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5 Common Dog Phobias and How to Work with Them

Written by: Renee Moen
| Published on February 8, 2014

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Dogs develop fears throughout their lives. Seemingly harmless events during the formative puppy stages could plague a happy go lucky dog throughout their life. Dogs also pick up on and exhibit fears of their owners. They watch how the pack leaders react to certain situations and will become fearful themselves over something as harmless as a broom falling over. Below are five common phobias dogs face and how to work with them.

1. Loud Noises (Thunderstorms, Fireworks, Vacuuming, Etc.)

A thunderstorm rolls in and owners scoop up their dogs trying to soothe them into a calm state. What this actually is doing is encouraging the panic. A dog getting patted and cooed over, is receiving praise for being in a fear state. Which will encourage the dog, who will assume this is the response he is suppose to have to all loud noises. There are a couple of ways to break the cycle. One is to stop the coddling. The dog needs to learn this is not the appropriate response to have. The owner should remain calm and detached, showing no signs of fear or reaction themselves. Try to redirect the dogs fear in a positive manner. During a loud noise event feed them a high end treat, something they don’t get very often. Play a new game that will get the dogs mind thinking the loud noises aren’t so bad.

2. Separation anxiety

Separation anxiety runs the gamut from quiet whining to utter destruction. There have been such severe cases of dogs chewing through walls, breaking down doors with their head causing bodily injury and leaping off balconies because they don’t like being away from their owners. With some of the milder cases, separation anxiety can be eased by exercising the dog before an owner has to leave. For example, 10 minutes of fetch in the backyard or a brisk 20 minute walk. Leave the radio or TV on for company. Some dogs like to hear voices, others calming music whatever is best for the dog. For moderate to severe cases, seek out a qualified (certified) dog trainer, one that is experienced in dealing with behavioral issues.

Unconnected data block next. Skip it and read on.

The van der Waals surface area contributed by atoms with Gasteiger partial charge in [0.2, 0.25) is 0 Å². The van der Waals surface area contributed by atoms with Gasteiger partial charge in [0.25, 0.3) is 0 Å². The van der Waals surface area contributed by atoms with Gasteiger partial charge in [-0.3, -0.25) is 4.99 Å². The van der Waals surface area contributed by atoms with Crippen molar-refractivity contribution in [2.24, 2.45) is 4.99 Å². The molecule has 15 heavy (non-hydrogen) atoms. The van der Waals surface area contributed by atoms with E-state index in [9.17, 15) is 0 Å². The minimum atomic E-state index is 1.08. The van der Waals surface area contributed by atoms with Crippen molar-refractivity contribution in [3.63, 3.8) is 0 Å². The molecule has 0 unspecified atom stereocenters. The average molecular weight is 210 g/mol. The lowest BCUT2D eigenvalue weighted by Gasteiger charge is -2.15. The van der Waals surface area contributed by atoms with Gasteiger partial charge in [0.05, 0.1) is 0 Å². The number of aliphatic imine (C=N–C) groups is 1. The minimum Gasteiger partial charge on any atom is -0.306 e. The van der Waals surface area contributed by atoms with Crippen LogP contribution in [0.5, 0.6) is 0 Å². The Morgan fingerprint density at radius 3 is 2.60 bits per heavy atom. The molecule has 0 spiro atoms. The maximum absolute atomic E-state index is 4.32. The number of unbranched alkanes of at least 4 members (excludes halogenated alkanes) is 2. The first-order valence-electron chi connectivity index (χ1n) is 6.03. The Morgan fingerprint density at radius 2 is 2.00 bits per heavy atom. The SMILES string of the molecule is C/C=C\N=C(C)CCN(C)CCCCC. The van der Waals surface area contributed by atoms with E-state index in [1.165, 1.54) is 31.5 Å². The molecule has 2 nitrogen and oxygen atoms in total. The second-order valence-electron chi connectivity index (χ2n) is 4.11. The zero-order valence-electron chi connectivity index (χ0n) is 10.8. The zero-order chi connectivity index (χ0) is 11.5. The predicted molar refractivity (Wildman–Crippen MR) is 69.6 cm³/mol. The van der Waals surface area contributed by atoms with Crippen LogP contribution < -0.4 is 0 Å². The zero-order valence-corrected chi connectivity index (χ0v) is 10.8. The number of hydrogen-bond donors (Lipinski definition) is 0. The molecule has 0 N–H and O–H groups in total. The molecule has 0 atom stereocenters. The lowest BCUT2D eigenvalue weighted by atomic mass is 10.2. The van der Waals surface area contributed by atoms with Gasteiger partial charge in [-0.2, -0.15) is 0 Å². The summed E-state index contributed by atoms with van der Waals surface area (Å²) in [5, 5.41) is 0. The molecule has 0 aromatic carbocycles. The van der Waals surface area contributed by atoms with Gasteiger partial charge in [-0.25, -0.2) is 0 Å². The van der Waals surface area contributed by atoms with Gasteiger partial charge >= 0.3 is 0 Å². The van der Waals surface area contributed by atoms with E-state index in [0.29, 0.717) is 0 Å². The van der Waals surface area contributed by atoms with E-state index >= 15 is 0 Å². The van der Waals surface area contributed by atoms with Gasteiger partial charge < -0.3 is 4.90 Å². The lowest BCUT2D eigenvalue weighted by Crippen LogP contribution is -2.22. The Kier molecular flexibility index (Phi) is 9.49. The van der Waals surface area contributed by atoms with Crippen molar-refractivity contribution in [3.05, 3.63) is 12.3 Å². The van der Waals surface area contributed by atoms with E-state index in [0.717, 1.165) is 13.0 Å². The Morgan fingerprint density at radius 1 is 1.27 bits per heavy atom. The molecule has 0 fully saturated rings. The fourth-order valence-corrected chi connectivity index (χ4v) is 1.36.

Related: 10 Best Dog Doors

3. Car Rides

The most common link to a car ride phobia is that the destination is unpleasant. If the dog only goes into the car to go to the vet, there will be anxiety of not wanting to get in the car. For a rescue dog, there is the fear that getting in the car will end in being separated from their pack, again. To alleviate this fear, or at least ease it a bit, make car outings a positive experience. Put a soft comfy blanket down to rest, give some treats and make the destination a positive place, like the dog park or someplace the dog likes to be.

4. Hats & Sunglasses

Dogs are incredible people decoders. If a dog doesn’t like someone, there must be a reason why. One of the things dogs appreciate is seeing who they’re dealing with. Someone approaching with a hat and sunglasses are not to be trusted and some dogs will take offense by barking, lunging and nipping. If the “hidden” person is expecting to interact with the dog, it is up to the owner to explain and ask for the person to remove both hat and sunglasses. Most of the time the dog will, albeit hesitantly, calm himself enough to decide whether they want to interact with the person or not.

5. Children

Whether or not the dog had a negative experience in the past concerning a child, there are some dogs who just don’t like children, period. There are certain training methods that can be used to make a dog more tolerant of children, but trying to turn an ambivalent dog into a happy family dog wouldn’t be good for the dog or the owners. This particular issue is one that should be discussed and worked on with an experienced dog trainer.

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